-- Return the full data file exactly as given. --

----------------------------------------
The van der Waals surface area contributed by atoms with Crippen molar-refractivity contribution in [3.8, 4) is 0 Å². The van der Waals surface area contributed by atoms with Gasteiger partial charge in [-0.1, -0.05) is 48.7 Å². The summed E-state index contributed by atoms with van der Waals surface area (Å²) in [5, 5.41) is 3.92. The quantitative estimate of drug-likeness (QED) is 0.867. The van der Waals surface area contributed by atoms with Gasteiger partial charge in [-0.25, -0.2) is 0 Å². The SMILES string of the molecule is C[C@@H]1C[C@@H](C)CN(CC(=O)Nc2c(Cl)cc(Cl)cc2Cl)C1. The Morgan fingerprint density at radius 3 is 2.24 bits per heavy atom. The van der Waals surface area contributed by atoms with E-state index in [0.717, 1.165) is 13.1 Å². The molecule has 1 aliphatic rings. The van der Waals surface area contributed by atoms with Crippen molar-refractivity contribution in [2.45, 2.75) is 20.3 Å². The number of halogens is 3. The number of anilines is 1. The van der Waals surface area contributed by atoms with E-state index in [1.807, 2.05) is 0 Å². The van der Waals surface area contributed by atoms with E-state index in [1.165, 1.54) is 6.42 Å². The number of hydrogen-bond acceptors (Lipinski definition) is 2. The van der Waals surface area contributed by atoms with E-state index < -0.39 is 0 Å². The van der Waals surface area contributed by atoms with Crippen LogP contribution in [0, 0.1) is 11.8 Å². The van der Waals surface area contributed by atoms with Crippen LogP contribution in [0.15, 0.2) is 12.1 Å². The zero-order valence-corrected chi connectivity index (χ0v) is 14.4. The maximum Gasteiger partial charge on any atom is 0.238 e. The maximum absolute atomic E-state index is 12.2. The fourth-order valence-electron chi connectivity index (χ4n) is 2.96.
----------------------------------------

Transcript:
The van der Waals surface area contributed by atoms with Crippen molar-refractivity contribution in [3.8, 4) is 0 Å². The van der Waals surface area contributed by atoms with Gasteiger partial charge in [-0.1, -0.05) is 48.7 Å². The summed E-state index contributed by atoms with van der Waals surface area (Å²) in [5, 5.41) is 3.92. The quantitative estimate of drug-likeness (QED) is 0.867. The van der Waals surface area contributed by atoms with Gasteiger partial charge in [-0.25, -0.2) is 0 Å². The SMILES string of the molecule is C[C@@H]1C[C@@H](C)CN(CC(=O)Nc2c(Cl)cc(Cl)cc2Cl)C1. The Morgan fingerprint density at radius 3 is 2.24 bits per heavy atom. The van der Waals surface area contributed by atoms with E-state index in [0.717, 1.165) is 13.1 Å². The molecule has 1 aliphatic rings. The van der Waals surface area contributed by atoms with Crippen molar-refractivity contribution in [2.45, 2.75) is 20.3 Å². The number of halogens is 3. The number of anilines is 1. The van der Waals surface area contributed by atoms with E-state index in [1.807, 2.05) is 0 Å². The van der Waals surface area contributed by atoms with E-state index in [1.165, 1.54) is 6.42 Å². The number of hydrogen-bond acceptors (Lipinski definition) is 2. The van der Waals surface area contributed by atoms with E-state index < -0.39 is 0 Å². The van der Waals surface area contributed by atoms with Crippen LogP contribution in [0, 0.1) is 11.8 Å². The van der Waals surface area contributed by atoms with Crippen LogP contribution in [0.15, 0.2) is 12.1 Å². The zero-order valence-corrected chi connectivity index (χ0v) is 14.4. The maximum Gasteiger partial charge on any atom is 0.238 e. The maximum absolute atomic E-state index is 12.2. The fourth-order valence-electron chi connectivity index (χ4n) is 2.96.